2. Suspending Your Pump will Suspend Your CGM
If you have been directed by your health care provider to suspend a pump during a low blood sugar (such as with significant IOB or if you want to cancel an extended bolus and your basal simultaneously), then it’s crucial that you understand that suspending the pump functions on Vibe will suspend your CGM visibility as well.
In instances where your health care team recommends suspension, Animas recommends that you would instead use Temp Basal OFF and cancel all extended boluses manually. Suspend is a lot faster to program than Temp Basal off (8 button presses vs 20+ button presses) and is further up in priority than the Basal menu, so it was the first option I went for when I chose this method of handling a dropping BG with IOB (at the advice of my CDE). Worth noting, competitor Medtronic does not suspend CGM visibility with a Pump Suspend.
3. Extra Button Press
When you receive an alert on a traditional Dexcom G4 receiver, acknowledging the alert takes you straight to the graph and the data you need to view to make a therapeutic decision. On the Vibe, that’s several screens in. You receive an alert that your blood sugar is dropping or rising rapidly or below 55. This alert screen does not give you any other information, so you press OK to Confirm.
What would you like to see next when you acknowledge the alarm? On a traditional G4 receiver, you’d be taken immediately to your graph where you would see the number, trend arrow, and graph. On the Vibe? You acknowledge the alert and are taken to a CGM menu where your first option is to calibrate BG.
You still don’t even know what your BG or trend is. You must scroll down to select Trend Graph, press OK again, and then you may see your number, arrow, and/or graph.
This is clunky and, frankly, frustrating. Three button presses to get to the data I need when it would take one on a traditional receiver. This extra button press barrier between my CGM data and me is unnecessary and I found myself continually frustrated.
4. Contextual Memory
My last concern with the Vibe as a pump and Animas’s general platform is that the pump has no contextual memory as most of its competitors do. If you’re mid-cartridge change and the Vibe times out, you have to go back into the main menu again and back into the priming menu. If your cannula prime is always 0.50 units, you’re going to have to re-enter it every time. If you suspend the pump, it doesn’t automatically prompt you to resume upon waking the screen. It just doesn’t remember what I was doing and take me back there the way many other pumps I’ve used would do.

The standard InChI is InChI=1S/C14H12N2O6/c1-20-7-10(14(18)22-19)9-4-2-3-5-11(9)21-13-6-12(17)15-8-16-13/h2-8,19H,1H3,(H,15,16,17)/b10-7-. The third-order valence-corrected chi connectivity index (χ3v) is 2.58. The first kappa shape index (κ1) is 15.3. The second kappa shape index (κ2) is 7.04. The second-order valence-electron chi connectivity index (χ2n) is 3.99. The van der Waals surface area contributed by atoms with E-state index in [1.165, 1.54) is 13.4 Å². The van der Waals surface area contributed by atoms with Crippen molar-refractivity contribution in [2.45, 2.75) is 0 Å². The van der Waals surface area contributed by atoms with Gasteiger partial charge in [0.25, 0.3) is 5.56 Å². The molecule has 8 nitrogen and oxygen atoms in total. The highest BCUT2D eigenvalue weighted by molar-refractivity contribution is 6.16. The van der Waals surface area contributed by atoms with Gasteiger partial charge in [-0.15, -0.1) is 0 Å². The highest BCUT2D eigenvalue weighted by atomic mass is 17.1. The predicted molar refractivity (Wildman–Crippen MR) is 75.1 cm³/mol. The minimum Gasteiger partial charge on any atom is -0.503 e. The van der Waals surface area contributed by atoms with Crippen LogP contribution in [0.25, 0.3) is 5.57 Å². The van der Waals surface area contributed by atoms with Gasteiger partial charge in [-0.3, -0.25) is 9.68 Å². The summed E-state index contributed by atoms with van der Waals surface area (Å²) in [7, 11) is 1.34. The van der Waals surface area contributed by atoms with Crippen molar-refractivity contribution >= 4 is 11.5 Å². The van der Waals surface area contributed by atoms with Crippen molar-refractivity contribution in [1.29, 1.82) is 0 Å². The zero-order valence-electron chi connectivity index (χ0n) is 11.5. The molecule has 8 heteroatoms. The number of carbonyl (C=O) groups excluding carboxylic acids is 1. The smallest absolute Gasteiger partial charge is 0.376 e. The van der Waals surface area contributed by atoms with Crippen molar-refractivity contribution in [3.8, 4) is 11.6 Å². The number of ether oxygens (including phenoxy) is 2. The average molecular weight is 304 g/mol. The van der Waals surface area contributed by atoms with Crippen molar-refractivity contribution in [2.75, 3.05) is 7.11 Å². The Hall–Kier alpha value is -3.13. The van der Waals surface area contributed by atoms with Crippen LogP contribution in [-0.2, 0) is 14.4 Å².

I was in the middle of programming a combo bolus earlier this week and received an alert from my CGM that my blood glucose is high. Confirming the alert canceled out everything I had entered and sent me back to the CGM menu. Scroll down to Main Menu. Select. Scroll back to Bolus menu. Scroll back to ezCarb. Back to entering the carbs, the BG, the duration, the split…
Seasoned Ping users may be able to move through an Animas menu with agility, but having used pumps that don’t require me to keep hopping down that bunny trail, I can’t get over how unnecessarily complicated their menu structure is. Why is the Basal menu lower in priority than History and Suspend/Resume? When I input a wrong carb or BG value (likely due to scroll speed), why is it difficult to back up and re-enter that number? Why can’t the Review Total screen (for the Food Library) appear as an option only in the context of having actually used the Food Library? Why must I scroll down through five options on the CGM screen to reach the main menu to get to the bolus screen where I have to scroll through additional bolus options when after viewing my trend graph, I will so often go straight to programming a bolus?
If you love your Animas Ping and your Dexcom, you will be satisfied with finally having access to this integrated system. There will still be the option to carry a separate Dexcom receiver (for the price of a spare receiver) to provide you with additional CGM coverage that could alleviate some of the grievances you might share about the algorithm update availability or the low volume alert tones on the pump. (A spare receiver would also allow you to take advantage of Dexcom Share (Dexcom’s remote receiver dock) or other remote monitors like Nightscout.)
While I believe that Animas has miles to go to deliver on a user interface that respects human factors, their pumps are reliable, proven, and universally respected. Vibe didn’t live up to four years of hype for me personally, but it’s a crucial step in the right direction and will serve as a strong competitor to Medtronic in the integrated pump market here in the U.S. as it has abroad.
Melissa Lee writes the blog Sweetly Voiced.